Dugald Stewart was appointed assistant professor of mathematics in the University of Edinburgh in 1772, aged only 19. He became one of the most influential academics in the eighteenth— and nineteenth-century European ‘Republic of Letters’. Both Stewart’s contemporaries and modern scholars have recognised the impact his influential figure had over many young minds. He was one of the leading figures of the Scottish Common Sense school, a name by which we are used to identifying the philosophical tradition headed by Thomas Reid.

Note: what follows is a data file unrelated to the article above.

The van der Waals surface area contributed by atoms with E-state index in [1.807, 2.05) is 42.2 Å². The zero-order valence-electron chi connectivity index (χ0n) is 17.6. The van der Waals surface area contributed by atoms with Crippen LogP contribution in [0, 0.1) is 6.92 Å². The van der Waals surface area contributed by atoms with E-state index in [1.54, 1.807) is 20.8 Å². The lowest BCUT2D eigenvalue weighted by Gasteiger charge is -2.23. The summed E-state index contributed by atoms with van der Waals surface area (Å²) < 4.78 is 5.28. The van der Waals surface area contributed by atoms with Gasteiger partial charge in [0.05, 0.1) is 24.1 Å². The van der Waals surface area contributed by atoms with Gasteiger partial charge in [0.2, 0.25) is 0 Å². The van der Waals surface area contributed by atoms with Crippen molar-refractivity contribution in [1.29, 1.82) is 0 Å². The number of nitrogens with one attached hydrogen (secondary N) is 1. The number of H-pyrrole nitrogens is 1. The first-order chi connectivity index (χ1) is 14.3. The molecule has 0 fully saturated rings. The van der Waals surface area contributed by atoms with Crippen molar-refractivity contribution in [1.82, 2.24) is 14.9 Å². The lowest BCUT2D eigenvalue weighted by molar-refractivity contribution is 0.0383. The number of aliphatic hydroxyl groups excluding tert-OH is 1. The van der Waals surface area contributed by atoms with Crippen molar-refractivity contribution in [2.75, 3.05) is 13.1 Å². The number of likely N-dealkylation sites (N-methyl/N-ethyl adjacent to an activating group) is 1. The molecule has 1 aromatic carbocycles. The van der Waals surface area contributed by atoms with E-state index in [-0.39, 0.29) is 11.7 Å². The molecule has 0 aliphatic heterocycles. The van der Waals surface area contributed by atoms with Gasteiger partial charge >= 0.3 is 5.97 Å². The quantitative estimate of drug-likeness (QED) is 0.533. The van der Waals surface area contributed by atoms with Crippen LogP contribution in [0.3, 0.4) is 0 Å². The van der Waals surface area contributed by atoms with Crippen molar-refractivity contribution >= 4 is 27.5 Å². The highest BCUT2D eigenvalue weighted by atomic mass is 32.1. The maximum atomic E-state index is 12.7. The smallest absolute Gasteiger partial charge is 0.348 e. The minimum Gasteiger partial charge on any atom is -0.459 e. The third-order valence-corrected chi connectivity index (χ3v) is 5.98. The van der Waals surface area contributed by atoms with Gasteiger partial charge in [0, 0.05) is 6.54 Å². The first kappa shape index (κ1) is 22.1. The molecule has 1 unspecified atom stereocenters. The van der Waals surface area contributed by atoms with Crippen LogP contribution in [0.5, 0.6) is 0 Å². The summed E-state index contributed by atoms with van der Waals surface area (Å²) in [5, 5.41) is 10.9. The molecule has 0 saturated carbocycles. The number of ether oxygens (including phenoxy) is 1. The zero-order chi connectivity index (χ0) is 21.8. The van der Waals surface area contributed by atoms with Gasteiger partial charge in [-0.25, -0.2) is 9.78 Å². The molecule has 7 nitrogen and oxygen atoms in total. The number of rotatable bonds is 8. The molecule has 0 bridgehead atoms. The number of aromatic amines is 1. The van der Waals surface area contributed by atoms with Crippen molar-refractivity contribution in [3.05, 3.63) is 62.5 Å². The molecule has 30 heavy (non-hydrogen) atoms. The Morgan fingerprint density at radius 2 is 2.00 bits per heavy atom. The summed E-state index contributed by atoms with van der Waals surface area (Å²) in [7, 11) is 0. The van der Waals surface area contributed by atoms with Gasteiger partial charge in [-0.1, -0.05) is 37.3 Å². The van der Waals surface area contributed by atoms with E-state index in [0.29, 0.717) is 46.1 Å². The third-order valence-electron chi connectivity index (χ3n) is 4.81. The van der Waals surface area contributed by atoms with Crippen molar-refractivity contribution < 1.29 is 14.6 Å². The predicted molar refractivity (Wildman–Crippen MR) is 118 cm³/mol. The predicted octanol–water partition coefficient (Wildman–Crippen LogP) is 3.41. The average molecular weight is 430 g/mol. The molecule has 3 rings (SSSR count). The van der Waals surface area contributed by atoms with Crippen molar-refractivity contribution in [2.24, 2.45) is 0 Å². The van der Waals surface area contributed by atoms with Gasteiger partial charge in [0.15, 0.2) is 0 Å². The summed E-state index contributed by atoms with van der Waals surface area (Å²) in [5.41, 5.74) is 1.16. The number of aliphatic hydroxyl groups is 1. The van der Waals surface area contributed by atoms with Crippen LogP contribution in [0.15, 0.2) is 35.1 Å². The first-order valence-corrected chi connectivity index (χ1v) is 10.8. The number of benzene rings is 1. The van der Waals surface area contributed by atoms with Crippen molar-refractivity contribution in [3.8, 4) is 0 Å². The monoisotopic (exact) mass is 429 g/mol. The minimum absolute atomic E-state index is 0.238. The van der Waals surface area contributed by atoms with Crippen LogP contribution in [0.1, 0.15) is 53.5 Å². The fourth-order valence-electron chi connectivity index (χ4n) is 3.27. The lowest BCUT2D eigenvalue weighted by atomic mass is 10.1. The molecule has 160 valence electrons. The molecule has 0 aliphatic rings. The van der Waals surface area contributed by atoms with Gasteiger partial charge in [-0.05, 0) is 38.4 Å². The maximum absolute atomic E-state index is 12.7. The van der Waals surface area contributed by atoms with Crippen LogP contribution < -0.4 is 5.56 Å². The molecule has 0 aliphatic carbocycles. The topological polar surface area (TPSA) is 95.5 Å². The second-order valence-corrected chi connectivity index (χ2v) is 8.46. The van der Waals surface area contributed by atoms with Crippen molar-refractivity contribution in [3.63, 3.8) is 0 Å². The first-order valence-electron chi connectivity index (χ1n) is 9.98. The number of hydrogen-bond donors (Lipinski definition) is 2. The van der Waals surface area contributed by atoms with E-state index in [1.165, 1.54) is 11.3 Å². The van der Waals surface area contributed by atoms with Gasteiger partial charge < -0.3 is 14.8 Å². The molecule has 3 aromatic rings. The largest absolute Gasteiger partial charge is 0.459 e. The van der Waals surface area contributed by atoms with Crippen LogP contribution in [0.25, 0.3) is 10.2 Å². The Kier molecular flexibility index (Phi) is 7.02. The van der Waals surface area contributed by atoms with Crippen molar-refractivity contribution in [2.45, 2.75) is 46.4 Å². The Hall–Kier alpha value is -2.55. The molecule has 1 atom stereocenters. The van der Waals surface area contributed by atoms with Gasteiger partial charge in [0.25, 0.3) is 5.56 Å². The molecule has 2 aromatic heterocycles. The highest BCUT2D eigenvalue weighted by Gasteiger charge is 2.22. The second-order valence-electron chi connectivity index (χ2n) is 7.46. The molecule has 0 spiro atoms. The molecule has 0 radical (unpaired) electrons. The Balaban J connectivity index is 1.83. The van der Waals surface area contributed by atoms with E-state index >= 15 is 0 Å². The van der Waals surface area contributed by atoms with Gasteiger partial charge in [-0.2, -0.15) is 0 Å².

The selection given here departs in some ways from Stewart’s own division of the subject, and aims to reflect the logical priority of each discipline, a priority which Stewart himself seems to give in the internal development of his ‘system’.